You may recall the petition that Greenpeace started last year to get Costco to change their seafood practices: not selling endangered species and using more sustainable sources for other species. It turns out there was also a letter by concerned Costco shareholders asking for an updated policy. In response, Costco made some changes to it practices. Namely, it stopped selling seven fish that are in danger of being over-fished: Atlantic cod, Atlantic halibut, Chilean sea bass, orange roughy, shark, swordfish, and bluefin tuna. They also agreed to make some changes around their salmon and shrimp harvesting and sourcing. But for some, it wasn’t quite far enough as Costco was still selling fish on the International Union for Conservation of Nature‘s red list.
In February, Costco announced that they would be making some further changes to their seafood policies. They decided that perhaps it was time to really get with the sustainable seafood program and will be eliminating five additional red list species from their warehouses, unless they can find sustainably sourced and certified suppliers. The additional red listed fish are: monkfish, redfish, Greenland halibut, grouper, and all rays and skates. From now on Costco will only use sources that are certified by the Marine Stewardship Council (MSC) and will disclose any certifying agencies they may use in the future.
Costco’s canned tuna supplier is a participant of the International Seafood Sustainability Foundation (ISSF) and operates according to their guidelines on sustainability for tuna fisheries. Costco will now work towards transitioning their procedures for purchasing fresh or frozen tuna to also conform to ISSF guidelines.
Costco will also work with the MSC and World Wildlife Foundation (WWF) regarding their aquaculture (fish farming) practices for salmon, shrimp, and tilapia, as well as other fish. Currently, Costco’s sources for farmed salmon and tilapia are both working continually to improve their aquaculture practices. Costco will continue to work with the WWF to gauge the compliance of the Thai-based farmed shrimp suppliers that they use to make sure that they meet the standards set for shrimp aquaculture to help minimize negative environmental and social impacts of shrimp farming. Aquaculture standards for salmon, tilapia, and shrimp aquaculture are still being drafted but should be completed by the end of 2011. These dialogues are being developed by fish farmers, non-governmental organizations, academics and others who have been working together for several years to develop global standards. It is Costco’s goal to only purchase seafood from sources that follow the guidelines set forth in these aquaculture dialogues by the end of 2011.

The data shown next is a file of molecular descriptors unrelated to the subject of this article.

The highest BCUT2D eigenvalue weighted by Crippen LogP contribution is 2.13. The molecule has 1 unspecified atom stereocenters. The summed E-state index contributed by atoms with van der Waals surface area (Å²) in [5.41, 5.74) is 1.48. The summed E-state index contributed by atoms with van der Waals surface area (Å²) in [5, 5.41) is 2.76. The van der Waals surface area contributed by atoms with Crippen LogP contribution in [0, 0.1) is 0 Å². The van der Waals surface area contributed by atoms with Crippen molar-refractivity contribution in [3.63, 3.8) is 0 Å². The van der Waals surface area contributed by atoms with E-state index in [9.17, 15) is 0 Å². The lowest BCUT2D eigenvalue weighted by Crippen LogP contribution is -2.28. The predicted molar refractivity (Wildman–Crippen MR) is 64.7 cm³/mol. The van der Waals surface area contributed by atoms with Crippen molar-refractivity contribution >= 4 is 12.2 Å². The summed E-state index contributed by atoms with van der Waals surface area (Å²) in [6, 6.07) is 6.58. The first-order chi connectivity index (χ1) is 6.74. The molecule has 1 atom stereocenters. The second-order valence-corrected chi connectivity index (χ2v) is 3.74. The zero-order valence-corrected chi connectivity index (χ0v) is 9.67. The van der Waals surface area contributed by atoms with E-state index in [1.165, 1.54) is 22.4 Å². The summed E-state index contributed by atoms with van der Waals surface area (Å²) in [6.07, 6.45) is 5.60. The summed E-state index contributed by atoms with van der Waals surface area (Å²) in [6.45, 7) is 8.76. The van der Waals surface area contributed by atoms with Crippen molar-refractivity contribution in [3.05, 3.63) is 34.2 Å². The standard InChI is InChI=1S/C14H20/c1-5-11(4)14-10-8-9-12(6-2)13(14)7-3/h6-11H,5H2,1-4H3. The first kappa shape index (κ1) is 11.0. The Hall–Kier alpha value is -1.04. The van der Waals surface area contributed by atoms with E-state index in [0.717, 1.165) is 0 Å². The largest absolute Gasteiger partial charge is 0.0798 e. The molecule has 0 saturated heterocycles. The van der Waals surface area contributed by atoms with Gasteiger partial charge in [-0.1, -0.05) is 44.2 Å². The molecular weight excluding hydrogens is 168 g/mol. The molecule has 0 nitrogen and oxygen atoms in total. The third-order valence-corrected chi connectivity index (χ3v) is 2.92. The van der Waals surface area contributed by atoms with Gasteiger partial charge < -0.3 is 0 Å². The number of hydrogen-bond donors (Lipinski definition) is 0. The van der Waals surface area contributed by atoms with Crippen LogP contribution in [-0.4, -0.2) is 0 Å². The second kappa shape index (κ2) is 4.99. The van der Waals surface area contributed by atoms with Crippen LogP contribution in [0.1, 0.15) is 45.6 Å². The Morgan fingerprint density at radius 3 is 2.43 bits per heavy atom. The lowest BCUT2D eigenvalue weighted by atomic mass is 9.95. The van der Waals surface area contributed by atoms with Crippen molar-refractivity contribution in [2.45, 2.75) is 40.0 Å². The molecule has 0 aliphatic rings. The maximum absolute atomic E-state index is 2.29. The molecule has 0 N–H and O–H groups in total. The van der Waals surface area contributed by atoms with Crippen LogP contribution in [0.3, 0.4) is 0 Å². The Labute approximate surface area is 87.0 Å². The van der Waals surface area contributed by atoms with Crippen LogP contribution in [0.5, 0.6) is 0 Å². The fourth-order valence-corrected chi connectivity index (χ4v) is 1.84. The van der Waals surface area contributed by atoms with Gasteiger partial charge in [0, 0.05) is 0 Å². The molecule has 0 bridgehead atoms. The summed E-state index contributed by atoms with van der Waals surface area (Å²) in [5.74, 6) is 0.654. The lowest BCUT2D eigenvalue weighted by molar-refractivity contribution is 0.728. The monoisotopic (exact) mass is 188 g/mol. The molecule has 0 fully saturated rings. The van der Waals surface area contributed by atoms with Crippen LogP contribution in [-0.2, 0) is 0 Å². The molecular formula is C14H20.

Costco will continue to work with the WWF to determine sustainable fisheries for species that may be at risk. They will also continue to evaluate the fish that they sell to determine if they are under risk for over fishing or unsustainable harvesting practices.
The 12 species that Costco will no longer be selling:
- Atlantic cod;
- Atlantic halibut;
- Chilean sea bass;
- Greenland halibut;
- grouper (Epinephelus morio);
- monkfish (lophius americanus);
- orange roughy;
- skates and rays;
- bluefin tuna
You can read Costco’s three page report on Seafood and Sustainability online if you would like more details.